CHICAGO – While Sema4 continues to operate in the red, the firm issued some rosy projections this week in connection with its first quarter financial results, based on its $623 million acquisition of GeneDx from Opko Health last month, as well as a corporate restructuring.
In a conference call Thursday, recently installed CEO Katherine Stueland — the former head of GeneDx — discussed a new operating model in the wake of the acquisition. It replaced an earlier plan to have Stueland and Sema4 founder Eric Schadt serve as co-CEOs. Instead, Schadt became president and chief R&D officer when the acquisition closed April 29.
"This integrated and flattened organization is designed to support three pillars that put us on an accelerated path to profitability," Stueland said, namely driving growth at scale, improving operating efficiency, and delivering transformational partnership deals. Operating efficiency includes improving revenue collection, driving down cost of goods sold, and reducing cash burn, she explained.
"Our long-term path to profitability is centered on focused execution, improved lab operations, opportunities in revenue-cycle management, and enhanced payor engagement," CFO Isaac Ro added.
To this end, Schadt will focus on improving the company's technology and advancing analytics and artificial intelligence initiatives, as well on as expanding partnerships with organizations in healthcare and life sciences.
"I am equally excited to get back to my roots and focus on what I love and am most passionate about," Schadt said. "I look forward to driving our data platform forward and transforming clinical practice and therapeutic innovation with current and future partners."
Also with an eye on growing the business, Stamford, Connecticut-based Sema4 in February brought in Jerry Conway to serve as senior VP of market access.
"We're now a more diverse, stronger company with a faster path to profitability," Ro said.
Still, Sema4 cut its workforce by about 10 percent during Q1, resulting in layoffs for more than 100 people based on a regulatory filing showing that the firm had 1,200 employees at the end of 2021. However, management said that the GeneDx acquisition resulted in a doubling of the company's sales force to about 175 representatives.
"Although the decision [to eliminate jobs] was incredibly difficult, these changes enable us to execute with a greater degree of precision and simplicity to deliver on our mission," Stueland said.
This and other cost-saving measures the company has undertaken will allow Sema4 to end the year with at least $200 million in cash. This "extends our runway well into 2024 and ensures we can continue to invest in building our data platform in service of health systems, biopharma partners, and, ultimately, patients," Stueland said.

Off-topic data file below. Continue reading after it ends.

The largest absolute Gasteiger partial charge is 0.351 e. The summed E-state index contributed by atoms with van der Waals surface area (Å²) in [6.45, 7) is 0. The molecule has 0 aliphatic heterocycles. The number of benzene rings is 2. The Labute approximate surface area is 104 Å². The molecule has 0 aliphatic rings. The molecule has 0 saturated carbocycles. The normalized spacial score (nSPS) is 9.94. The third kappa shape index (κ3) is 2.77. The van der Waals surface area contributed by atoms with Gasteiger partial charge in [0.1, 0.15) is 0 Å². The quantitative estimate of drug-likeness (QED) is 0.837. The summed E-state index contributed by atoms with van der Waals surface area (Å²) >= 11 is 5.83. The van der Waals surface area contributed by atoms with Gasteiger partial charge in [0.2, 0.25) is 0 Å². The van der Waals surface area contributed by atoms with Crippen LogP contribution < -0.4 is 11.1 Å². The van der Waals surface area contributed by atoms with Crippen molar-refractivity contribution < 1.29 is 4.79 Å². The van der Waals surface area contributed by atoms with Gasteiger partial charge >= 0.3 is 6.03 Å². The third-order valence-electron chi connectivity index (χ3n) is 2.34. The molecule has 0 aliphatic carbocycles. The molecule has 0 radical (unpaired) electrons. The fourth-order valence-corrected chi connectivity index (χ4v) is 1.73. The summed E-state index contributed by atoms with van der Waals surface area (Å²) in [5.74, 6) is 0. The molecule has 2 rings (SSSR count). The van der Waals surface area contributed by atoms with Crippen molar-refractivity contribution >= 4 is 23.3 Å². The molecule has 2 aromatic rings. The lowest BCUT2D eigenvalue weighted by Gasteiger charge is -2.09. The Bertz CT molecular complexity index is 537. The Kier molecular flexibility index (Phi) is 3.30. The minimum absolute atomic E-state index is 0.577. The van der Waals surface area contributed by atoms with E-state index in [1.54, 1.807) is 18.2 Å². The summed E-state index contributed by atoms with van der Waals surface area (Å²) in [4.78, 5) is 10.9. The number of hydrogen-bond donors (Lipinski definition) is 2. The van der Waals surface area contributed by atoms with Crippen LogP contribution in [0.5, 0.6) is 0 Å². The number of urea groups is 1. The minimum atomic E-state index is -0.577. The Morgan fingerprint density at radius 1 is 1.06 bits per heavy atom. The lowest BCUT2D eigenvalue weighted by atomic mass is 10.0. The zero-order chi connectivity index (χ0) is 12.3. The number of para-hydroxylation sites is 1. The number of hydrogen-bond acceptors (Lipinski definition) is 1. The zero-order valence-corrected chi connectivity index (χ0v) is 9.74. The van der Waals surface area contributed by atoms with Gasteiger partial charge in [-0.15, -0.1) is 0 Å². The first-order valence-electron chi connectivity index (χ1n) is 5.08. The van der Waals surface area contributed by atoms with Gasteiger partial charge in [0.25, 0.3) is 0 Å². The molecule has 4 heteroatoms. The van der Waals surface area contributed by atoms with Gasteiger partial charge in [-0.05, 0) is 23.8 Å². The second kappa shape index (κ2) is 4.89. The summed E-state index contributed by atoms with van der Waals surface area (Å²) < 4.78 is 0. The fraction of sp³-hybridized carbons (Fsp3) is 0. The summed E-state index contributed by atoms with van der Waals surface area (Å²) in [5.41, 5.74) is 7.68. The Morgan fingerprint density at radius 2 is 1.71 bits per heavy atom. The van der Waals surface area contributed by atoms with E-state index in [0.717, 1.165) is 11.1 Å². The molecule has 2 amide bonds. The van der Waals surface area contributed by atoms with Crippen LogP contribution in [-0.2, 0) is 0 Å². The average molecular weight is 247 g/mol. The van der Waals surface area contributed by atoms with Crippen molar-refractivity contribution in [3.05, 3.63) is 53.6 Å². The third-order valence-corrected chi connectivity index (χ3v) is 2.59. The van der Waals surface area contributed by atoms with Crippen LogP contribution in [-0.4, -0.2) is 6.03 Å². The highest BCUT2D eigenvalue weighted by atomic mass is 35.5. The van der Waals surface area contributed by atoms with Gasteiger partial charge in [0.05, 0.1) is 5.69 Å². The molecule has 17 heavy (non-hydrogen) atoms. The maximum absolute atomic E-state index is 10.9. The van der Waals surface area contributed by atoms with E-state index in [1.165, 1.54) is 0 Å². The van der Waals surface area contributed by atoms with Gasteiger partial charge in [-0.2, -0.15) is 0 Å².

Sema4 said that as of March 31, it had $315 million in cash and equivalents plus $900,000 in restricted cash. The firm has not yet drawn on a $125 million revolving credit facility it has available, and operational efficiencies from the restructuring will reduce the company's cash burn by about $50 million this year.
The company saw strong performance from GeneDx for the first quarter, Stueland said, but those results were not reflected in the quarterly report due to the timing of the acquisition.
Sema4 expects greater than 55 percent growth in diagnostic testing volume year on year when including the contribution of GeneDx for the last eight months of 2022. Although the firm shut down its COVID-19 testing business in Q1, it has seen an increase in testing volume overall, particularly in women's health and oncology.
With GeneDx now in the fold, Sema4 will look for unspecified synergies between the two legacy businesses, according to Schadt.
At the time of the acquisition announcement in January, clinical exomes accounted for 30 percent of GeneDx's revenue, though the firm estimated then that this share will grow to 80 percent in a few years. Schadt said this week that the merger will also strengthen Sema4's Centrellis database with the addition of 2.1 million curated phenotypes and nearly 350,000 clinical exomes that GeneDx has generated to date.
Despite the acquisition and restructuring, the company's vision has not changed. "We believe the rapid advancement in genomics and AI, along with the exponentially growing oceans of molecular imaging and clinical data, could and should be integrated into an information platform able to deliver a broad array of insights that drive more efficient treatment decisions and therapeutic development," Schadt said.
"We are making substantial progress toward our mission of standardizing precision medicine within [our partner] health systems," he added.
Sema4 had said in March, when it released its Q4 2021 results, that it held a meeting with its four health system partners — Mount Sinai Health System, NorthShore University HealthSystem, AdventHealth, and Avera Health — early this year. The event "allowed us to establish a formal network to collaborate around implementing precision medicine as the standard of care," Schadt said.